How many old souls can be on earth right now, anyway?

Do the math, Blog-Buddies. Regression therapist Michael Newton did. In Journey of Souls, he wrote “I believe almost three-quarters of all souls who inhabit human bodies on Earth today are still in the early stages of development” (Page 123).

“We are increasing by 260,000 children per day. This human necessity for souls means they must normally be drawn from a spiritual pool of less advanced entities who require more incarnations to progress….” (Page 124)

And what about your own wear-and-tear on earth?

This morning I looked at my husband and, not to embarrass him, his bald spot is growing. I LOVE IT.

This man has been my best friend since 1975. I LOVE that both Mitch and I are evolving, including some bits of physical aging.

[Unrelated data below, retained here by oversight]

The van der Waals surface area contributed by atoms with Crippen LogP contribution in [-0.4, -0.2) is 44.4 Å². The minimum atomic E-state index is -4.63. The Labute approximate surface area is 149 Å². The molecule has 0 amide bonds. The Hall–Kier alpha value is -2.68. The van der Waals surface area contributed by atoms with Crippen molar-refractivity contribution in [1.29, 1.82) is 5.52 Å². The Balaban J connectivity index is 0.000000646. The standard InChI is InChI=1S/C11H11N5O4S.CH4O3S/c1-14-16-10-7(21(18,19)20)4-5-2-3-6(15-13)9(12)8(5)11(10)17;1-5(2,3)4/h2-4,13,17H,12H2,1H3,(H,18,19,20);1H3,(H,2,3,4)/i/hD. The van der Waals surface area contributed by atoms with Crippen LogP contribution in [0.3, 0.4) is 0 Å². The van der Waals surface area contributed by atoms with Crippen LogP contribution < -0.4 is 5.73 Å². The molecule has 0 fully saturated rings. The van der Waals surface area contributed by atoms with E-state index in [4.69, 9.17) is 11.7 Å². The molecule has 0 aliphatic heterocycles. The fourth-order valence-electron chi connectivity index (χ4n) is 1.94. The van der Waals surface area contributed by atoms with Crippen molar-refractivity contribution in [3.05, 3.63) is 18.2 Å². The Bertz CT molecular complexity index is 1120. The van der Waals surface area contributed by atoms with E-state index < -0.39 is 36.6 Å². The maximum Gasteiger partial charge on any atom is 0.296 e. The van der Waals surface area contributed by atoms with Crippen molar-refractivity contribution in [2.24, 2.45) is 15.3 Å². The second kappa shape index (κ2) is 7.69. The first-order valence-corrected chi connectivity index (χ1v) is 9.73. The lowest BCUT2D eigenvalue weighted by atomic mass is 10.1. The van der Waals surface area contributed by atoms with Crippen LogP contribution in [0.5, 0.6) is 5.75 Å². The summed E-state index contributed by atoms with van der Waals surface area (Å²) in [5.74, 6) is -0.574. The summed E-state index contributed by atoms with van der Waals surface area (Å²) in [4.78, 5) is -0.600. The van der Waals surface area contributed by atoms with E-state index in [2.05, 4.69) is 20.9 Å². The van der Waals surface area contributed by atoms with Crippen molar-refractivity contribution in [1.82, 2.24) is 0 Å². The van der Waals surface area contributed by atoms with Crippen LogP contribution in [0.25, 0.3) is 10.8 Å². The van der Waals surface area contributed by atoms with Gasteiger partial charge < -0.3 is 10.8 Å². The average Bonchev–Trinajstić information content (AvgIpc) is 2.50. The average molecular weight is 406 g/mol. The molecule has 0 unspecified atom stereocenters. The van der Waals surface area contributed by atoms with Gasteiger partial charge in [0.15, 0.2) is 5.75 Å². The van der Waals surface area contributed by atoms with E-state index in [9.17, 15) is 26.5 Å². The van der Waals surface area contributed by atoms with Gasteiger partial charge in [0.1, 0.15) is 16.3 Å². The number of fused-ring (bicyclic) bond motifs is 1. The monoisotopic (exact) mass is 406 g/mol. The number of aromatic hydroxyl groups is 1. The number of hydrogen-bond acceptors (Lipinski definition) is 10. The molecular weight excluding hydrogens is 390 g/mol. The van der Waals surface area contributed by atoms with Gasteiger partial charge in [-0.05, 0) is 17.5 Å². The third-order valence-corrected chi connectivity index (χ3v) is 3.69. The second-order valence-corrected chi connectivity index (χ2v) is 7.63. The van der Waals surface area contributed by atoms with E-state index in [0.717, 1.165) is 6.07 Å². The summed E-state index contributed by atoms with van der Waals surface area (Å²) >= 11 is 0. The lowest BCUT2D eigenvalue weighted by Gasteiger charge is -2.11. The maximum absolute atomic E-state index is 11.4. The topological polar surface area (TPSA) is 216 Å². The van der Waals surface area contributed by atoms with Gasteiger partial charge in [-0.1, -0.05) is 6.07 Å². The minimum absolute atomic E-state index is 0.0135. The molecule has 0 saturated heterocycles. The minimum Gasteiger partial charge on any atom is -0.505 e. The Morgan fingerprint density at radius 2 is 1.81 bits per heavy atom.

Why would it disgust me? Humans change over time in ways that are meaningful. (Right, face readers?) Growing more crinkly and softer around most edges — our own consequences are outpicturing. The two of us continue to grow together as we evolve separately.

If some prefer a trophy husband or a trophy wife, that is about values. It doesn’t have to be about some souls being disgusting because they make relationship choices other than Mitch’s and mine.

But if some choices or couples disgust me, hey that’s what I feel. I’m not going to pretend? That all is sweetness? And light? So the squeakier high I up-talk? The more enlightened I am?

Instead, I’d rather think about shoes.

Are new shoes necessarily the most attractive?

Personally, I am strongly attracted to the look of a well-worn shoe, bearing a very Earth School kind of witness to the evolutionary nature of the place. I actually like to see scuffed-up soles and crinkly leather and dings and discolorations and all that very real wear-and-tear.